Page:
In Part 1, I discussed the need to begin by understanding Critical Success Factors and Key Performance Questions when you’re setting up a metrics program. In this article, I’ll talk about iterative approaches to implementation.
Once you have figured out what performance questions you’re trying to answer, you can then determine which measures different stakeholders will use to answer those questions and how to present the numbers. Very quickly, you will also need to identify data sources that enable you to always present the best version of “the truth.” Automate wherever possible: avoid the need to compile or manipulate data before they can be used. Many of the data points you’ll need are already being generated or captured in systems such as your CTMS, IxRS or other systems. Wherever possible, use automated feeds (or exports) of data from source systems to avoid duplicate work.
From the start, think of the development of your metrics dashboard or scorecard as an iterative process. You won’t get it right the first time and you will need to be flexible. Work with your stakeholder groups to figure out whether their respective performance questions are being answered adequately, and if they’re getting the information they need to assess their Critical Success Factors.
Because of the need for flexibility, it’s imperative to choose the right tools to create your metrics dashboard or read-outs. Larger companies may leverage data management or analytics groups to do this. Ad hoc query tools (like Spotfire and others) are flexible and can be set-up and modified quickly. That’s key. Smaller organizations may need to rely on Excel. That could be fine, but it’s important to get the measures right before investing in extensive programming. You know things will change, so plan for changes when you start.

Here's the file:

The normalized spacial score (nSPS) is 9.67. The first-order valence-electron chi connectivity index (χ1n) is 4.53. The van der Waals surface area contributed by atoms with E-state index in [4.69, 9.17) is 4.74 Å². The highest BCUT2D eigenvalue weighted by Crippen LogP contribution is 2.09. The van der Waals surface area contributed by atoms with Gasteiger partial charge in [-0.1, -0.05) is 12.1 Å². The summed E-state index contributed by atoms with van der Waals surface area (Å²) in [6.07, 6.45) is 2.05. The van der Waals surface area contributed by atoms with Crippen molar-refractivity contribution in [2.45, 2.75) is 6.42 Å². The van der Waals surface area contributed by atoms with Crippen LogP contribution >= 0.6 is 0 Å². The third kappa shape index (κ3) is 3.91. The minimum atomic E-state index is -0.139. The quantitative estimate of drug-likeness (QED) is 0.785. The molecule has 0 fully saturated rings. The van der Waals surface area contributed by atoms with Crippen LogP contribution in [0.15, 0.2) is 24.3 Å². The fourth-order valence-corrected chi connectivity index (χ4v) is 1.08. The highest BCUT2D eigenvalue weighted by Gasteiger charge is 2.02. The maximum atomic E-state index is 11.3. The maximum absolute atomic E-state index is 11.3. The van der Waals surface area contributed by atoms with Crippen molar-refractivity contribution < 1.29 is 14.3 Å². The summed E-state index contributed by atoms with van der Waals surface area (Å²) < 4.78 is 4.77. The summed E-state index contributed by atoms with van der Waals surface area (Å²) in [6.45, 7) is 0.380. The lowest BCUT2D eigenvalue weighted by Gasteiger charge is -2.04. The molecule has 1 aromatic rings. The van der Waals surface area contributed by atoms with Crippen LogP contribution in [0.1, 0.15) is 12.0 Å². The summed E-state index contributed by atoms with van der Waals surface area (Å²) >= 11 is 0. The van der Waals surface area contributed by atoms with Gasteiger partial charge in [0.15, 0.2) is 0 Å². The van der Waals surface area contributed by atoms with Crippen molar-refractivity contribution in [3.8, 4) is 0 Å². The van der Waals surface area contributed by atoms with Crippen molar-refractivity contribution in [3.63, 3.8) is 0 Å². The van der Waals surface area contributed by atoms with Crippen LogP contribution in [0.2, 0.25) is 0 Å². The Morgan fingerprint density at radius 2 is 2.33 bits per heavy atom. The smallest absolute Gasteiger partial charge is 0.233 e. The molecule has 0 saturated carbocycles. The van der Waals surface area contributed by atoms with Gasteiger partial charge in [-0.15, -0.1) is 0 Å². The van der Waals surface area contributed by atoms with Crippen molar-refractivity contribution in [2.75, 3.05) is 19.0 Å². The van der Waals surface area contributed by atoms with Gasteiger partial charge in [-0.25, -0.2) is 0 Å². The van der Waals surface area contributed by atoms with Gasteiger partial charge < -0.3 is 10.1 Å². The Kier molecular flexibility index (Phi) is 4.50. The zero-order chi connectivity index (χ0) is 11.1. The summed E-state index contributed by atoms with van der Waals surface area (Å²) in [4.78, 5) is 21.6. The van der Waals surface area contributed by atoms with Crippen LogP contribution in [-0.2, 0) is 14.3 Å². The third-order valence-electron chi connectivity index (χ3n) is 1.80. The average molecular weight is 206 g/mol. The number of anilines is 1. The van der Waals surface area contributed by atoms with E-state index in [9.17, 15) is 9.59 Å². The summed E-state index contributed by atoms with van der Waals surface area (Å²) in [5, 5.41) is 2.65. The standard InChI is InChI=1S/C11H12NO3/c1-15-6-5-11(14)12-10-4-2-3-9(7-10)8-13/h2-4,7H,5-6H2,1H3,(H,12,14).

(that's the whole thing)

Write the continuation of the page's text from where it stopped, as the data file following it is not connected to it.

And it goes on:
My final thought on implementation is not to be afraid to take things away. It sounds like I am getting ahead of myself, I know. But quite often, data or analytics group will happily produce a suite of standard reports to meet stakeholder needs, then add to those reports as time goes by. The problem is that new reports get added to older ones and we end up with a long list of standard reports that intimidate users and scare them off.
Understand what’s being used and what’s not useful. Take away the less effective reports so users are able to find the best ones. Unfortunately, understanding what’s most useful is not as simple as monitoring traffic (as with so much in life, wisdom doesn’t necessarily live in the majority). You will also need to identify your lead users and understand what they use, how they use it and why, then use that information to educate other users.